Hoarding Disorder vs. Messiness
What is Hoarding Disorder?
Hoarding disorder used to be considered a subtype of obsessive-compulsive disorder. However in 2013 it was categorized as its own mental health diagnosis. Hoarding is characterized by two main traits. The first is a tendency to acquire and keep an excessive number of belongings that appear to have limited value or are useless to the average observer. However, to the person who is collecting those items, they actually matter very much. The second characteristic of hoarding disorder is that the objects that are collected tend to fill the home in such a way that the person collecting items can no longer use the space for the way it was intended; so you can no longer sleep in your bed, use your bathroom to get ready in the morning (or take a shower), or cook meals in your kitchen.
How Does Hoarding Differ From Being Messy?
So there are a few different key aspects to how hoarding and messiness are different. With hoarding disorder, the person usually intentionally acquires things, they have a strong attachment to those items, and they care very much about what happens to those items. So if you come into somebody’s home who has hoarding disorder and offer to clean it up or throw things out, it is going to cause them a lot of distress. On the other hand, somebody who’s just living with a lot of clutter or who is just messy doesn’t have a strong attachment to those items and they’re usually quite relieved—or at least don’t care very much—if you offer to clean out their home.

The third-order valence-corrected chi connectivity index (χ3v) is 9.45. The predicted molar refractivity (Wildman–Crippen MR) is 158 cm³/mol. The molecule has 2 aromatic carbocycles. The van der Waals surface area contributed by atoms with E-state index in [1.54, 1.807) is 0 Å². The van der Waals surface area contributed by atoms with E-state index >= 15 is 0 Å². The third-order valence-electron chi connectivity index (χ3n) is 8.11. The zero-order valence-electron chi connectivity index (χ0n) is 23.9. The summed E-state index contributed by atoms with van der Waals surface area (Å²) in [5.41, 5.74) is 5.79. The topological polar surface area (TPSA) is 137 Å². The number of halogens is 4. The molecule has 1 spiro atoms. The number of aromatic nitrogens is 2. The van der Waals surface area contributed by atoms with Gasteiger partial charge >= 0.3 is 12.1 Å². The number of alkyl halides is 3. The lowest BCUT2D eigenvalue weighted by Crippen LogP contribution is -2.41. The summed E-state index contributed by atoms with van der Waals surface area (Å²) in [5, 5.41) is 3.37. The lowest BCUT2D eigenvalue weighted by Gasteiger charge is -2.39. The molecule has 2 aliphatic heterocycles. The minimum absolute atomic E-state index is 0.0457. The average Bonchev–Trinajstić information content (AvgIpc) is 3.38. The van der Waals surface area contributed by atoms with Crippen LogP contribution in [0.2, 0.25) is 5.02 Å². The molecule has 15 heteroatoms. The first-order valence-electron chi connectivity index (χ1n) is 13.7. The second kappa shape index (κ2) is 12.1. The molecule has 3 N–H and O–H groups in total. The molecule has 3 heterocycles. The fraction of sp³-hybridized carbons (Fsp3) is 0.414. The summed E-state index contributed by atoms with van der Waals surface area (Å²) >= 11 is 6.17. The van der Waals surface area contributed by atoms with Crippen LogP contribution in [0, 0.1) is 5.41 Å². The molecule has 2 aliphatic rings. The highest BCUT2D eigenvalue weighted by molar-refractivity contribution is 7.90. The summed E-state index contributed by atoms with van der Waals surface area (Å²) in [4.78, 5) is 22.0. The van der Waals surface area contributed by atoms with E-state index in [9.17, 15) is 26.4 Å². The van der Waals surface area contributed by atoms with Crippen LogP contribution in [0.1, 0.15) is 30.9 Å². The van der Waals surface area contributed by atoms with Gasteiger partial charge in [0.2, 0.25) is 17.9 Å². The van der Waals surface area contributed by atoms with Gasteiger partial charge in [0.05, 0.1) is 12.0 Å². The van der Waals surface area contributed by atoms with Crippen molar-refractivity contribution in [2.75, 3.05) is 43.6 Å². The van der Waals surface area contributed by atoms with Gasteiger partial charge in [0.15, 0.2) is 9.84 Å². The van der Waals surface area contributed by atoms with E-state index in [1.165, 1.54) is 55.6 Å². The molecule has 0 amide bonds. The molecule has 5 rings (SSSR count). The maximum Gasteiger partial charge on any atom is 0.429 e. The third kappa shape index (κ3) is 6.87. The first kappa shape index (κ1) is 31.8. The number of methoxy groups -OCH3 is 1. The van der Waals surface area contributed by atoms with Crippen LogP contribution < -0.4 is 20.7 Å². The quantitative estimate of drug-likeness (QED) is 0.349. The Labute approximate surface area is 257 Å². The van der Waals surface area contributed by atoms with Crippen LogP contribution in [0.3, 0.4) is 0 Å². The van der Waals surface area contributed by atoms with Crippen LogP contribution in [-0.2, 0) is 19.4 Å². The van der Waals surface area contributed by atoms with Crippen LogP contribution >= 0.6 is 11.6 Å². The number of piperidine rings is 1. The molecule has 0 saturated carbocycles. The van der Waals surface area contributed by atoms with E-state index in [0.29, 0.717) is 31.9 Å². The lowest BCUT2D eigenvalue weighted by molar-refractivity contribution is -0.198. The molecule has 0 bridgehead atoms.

Why Do People Save Items?
People save for the same three reasons, whether they have hoarding disorder or not.
The first is that we all save because things are very useful; they have an instrumental value. For example, “I save a hammer because I occasionally need to hammer things.”
The second reason that we save is sentimental; so the item reminds us of a person, place or thing that was important to us.
And the third reason we save is for intrinsic value. In other words, it makes us happy or it sparks joy.
People with hoarding disorder will actually save for those very same reasons, however they have different thoughts and beliefs around those objects. So if I throw out something that has sentimental value, and I have hoarding disorder, I may fear that I’m losing that memory or that connection to that experience or that person. If I throw out something that sparks joy, I fear I might never get it back.
Warning Signs of Hoarding Disorder
So the first thing we want to think about is health and safety. When too much clutter fills a home, it can create a fire hazard, both because of the inability to get out of a window or door when there is a fire, and also because of the high flammability content. Things start to become stored near fire sources or heat sources, radiators get blocked, things like that. There’s also concern about tripping and falling. Especially papers, which is one of the most commonly hoarded things, can be very slippery and create a risk for the occupants. When a home starts to fill with clutter, it also becomes really difficult to clean around that stuff so we also become a little bit more vulnerable to the accumulation of squalor or filth or the attraction of pests, that kind of thing.